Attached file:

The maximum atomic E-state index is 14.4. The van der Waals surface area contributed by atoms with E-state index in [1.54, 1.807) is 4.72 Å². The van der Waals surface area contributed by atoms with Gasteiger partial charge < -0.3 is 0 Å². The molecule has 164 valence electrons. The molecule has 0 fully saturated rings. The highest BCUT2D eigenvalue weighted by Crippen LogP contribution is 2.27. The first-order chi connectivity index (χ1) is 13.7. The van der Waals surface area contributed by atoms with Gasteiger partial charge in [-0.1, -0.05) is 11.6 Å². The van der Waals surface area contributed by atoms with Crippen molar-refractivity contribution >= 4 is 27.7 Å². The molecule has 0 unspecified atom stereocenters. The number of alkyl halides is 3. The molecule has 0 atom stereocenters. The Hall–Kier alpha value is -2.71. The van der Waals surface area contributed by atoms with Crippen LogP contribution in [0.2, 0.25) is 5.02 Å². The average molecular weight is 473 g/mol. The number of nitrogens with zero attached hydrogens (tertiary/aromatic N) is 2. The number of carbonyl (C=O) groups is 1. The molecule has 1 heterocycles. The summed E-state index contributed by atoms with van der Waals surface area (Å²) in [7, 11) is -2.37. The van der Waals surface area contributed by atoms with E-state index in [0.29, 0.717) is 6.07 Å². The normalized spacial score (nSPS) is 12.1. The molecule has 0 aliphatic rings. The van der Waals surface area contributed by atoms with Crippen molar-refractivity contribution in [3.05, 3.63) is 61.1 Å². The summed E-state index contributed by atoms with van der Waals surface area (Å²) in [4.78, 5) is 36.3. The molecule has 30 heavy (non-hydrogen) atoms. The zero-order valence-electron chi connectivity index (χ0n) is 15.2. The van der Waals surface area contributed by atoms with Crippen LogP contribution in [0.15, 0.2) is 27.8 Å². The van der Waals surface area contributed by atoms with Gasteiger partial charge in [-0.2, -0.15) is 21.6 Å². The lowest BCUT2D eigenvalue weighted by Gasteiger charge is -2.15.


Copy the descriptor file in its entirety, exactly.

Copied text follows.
The maximum atomic E-state index is 14.4. The van der Waals surface area contributed by atoms with E-state index in [1.54, 1.807) is 4.72 Å². The van der Waals surface area contributed by atoms with Gasteiger partial charge < -0.3 is 0 Å². The molecule has 164 valence electrons. The molecule has 0 fully saturated rings. The highest BCUT2D eigenvalue weighted by Crippen LogP contribution is 2.27. The first-order chi connectivity index (χ1) is 13.7. The van der Waals surface area contributed by atoms with Gasteiger partial charge in [-0.1, -0.05) is 11.6 Å². The van der Waals surface area contributed by atoms with Crippen molar-refractivity contribution >= 4 is 27.7 Å². The molecule has 0 unspecified atom stereocenters. The number of alkyl halides is 3. The molecule has 0 atom stereocenters. The Hall–Kier alpha value is -2.71. The van der Waals surface area contributed by atoms with Crippen LogP contribution in [0.2, 0.25) is 5.02 Å². The average molecular weight is 473 g/mol. The number of nitrogens with zero attached hydrogens (tertiary/aromatic N) is 2. The number of carbonyl (C=O) groups is 1. The molecule has 1 heterocycles. The summed E-state index contributed by atoms with van der Waals surface area (Å²) in [7, 11) is -2.37. The van der Waals surface area contributed by atoms with E-state index in [0.29, 0.717) is 6.07 Å². The normalized spacial score (nSPS) is 12.1. The molecule has 0 aliphatic rings. The van der Waals surface area contributed by atoms with Crippen molar-refractivity contribution in [3.05, 3.63) is 61.1 Å². The summed E-state index contributed by atoms with van der Waals surface area (Å²) in [4.78, 5) is 36.3. The molecule has 30 heavy (non-hydrogen) atoms. The zero-order valence-electron chi connectivity index (χ0n) is 15.2. The van der Waals surface area contributed by atoms with Crippen LogP contribution in [0.15, 0.2) is 27.8 Å². The van der Waals surface area contributed by atoms with Gasteiger partial charge in [-0.2, -0.15) is 21.6 Å². The lowest BCUT2D eigenvalue weighted by Gasteiger charge is -2.15.